Okra, one of the crops that can be grown in the dry season

Chris has also worked on a few secondary projects so far in his service. He wrote a booklet on the prevention of termites in Ugandan buildings. “The site where we had our satellite language training was eaten up with termites, and the builder made several mistakes that would have prevented the damage. This is based on a similar booklet I wrote for the Forest Service in my previous job.” He is also working on Peace Corps Uganda’s Malaria Think Tank. “I’m devising projects my site can do to increase malaria awareness, such as a Malaria Open House on World Malaria Day in April. I am also helping to design a project with another PCV on the benefits of social communication the acceptance of bed nets. In short, if one person gets a bed net, what’s the likelihood that his neighbor buys one as well?”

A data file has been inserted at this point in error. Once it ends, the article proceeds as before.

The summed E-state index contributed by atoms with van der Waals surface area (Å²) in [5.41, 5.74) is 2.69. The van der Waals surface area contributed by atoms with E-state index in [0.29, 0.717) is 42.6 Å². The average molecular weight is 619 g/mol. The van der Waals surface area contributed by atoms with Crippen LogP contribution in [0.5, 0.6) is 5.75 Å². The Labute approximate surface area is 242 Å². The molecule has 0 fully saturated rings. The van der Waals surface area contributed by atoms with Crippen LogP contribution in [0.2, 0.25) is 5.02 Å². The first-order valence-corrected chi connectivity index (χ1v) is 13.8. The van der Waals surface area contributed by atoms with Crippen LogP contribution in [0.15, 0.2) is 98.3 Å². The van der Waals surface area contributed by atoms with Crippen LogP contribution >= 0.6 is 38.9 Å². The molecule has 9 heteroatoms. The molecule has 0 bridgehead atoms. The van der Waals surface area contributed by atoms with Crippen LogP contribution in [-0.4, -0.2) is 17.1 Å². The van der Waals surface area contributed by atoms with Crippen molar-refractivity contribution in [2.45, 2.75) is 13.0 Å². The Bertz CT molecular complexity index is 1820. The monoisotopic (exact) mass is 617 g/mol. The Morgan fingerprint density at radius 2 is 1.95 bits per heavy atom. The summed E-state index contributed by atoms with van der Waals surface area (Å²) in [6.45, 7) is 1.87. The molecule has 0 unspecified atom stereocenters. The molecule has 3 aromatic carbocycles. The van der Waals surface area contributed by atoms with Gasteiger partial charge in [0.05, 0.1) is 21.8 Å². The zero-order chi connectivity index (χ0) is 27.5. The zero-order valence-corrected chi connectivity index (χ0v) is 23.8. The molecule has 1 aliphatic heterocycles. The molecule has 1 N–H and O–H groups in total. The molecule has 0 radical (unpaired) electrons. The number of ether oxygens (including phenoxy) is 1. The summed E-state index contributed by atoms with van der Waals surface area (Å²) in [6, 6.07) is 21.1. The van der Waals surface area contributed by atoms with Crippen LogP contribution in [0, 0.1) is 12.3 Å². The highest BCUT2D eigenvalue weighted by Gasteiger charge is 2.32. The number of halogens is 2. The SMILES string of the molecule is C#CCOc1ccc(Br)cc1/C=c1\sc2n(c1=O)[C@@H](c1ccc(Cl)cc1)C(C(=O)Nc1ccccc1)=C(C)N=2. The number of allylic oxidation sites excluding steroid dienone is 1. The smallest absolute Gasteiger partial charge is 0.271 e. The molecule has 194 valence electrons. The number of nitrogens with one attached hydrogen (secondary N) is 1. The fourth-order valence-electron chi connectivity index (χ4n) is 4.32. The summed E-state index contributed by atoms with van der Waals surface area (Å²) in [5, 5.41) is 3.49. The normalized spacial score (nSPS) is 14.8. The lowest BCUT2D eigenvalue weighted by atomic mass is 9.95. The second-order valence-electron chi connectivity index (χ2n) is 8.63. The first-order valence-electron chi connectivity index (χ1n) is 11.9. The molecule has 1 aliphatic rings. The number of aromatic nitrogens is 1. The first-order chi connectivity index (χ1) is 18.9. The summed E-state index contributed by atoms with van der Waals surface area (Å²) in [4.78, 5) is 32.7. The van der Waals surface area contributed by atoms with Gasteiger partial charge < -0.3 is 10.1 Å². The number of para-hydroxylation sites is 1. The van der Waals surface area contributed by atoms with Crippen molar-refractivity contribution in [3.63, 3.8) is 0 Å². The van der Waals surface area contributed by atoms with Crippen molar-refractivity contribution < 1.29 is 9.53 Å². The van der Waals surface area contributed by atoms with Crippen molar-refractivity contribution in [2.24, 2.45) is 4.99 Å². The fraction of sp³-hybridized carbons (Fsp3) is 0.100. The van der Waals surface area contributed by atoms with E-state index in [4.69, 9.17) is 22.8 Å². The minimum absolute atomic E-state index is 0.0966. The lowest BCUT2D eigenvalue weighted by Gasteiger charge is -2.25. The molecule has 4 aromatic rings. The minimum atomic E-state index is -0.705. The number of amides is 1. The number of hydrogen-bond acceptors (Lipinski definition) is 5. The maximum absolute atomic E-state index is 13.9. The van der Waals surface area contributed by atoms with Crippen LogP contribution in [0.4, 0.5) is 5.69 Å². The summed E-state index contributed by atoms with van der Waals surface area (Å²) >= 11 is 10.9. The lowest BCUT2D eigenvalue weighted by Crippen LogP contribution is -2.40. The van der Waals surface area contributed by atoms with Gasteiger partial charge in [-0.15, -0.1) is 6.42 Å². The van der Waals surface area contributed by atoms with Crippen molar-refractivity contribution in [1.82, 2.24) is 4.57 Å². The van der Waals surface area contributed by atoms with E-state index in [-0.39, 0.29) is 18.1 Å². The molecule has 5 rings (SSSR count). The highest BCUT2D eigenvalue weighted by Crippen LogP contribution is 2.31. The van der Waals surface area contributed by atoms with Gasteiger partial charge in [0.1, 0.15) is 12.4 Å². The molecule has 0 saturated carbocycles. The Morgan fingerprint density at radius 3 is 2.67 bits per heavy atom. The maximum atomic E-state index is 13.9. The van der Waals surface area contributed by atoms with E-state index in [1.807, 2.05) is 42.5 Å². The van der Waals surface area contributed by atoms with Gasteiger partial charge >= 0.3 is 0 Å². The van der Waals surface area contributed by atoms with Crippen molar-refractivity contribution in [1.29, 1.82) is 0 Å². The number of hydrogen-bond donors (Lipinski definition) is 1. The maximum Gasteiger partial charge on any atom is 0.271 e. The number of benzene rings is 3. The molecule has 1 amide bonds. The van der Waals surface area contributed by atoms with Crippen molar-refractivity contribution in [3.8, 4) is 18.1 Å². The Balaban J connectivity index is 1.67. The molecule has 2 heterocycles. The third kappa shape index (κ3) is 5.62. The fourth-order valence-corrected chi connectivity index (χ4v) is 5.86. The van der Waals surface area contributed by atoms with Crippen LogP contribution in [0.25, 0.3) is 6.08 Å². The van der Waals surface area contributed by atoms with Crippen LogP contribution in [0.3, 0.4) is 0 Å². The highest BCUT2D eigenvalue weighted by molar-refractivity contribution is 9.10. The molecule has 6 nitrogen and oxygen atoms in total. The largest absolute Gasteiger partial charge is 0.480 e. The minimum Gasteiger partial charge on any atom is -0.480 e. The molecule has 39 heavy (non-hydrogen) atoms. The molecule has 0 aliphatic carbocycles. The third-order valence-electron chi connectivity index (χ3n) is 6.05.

Chris is able to get most of his basic necessities locally at an Indian supermarket and the local dukas (small shops). There is even a fish market nearby every evening “where you can get fish so fresh it’s sometimes still flopping.” However there are some few things he needs to get in Entebbe Town, which is a short taxi ride away. Chris also has running water in his house, which works most of the time. Otherwise he can get water from his organization’s rain tanks.

Chris’ favorite things about his site are its location and the opportunities he has to work on various projects. His site is close to Entebbe and close to Lake Victoria and is well developed, which means he has plenty of time to experiment with projects or work on secondary projects.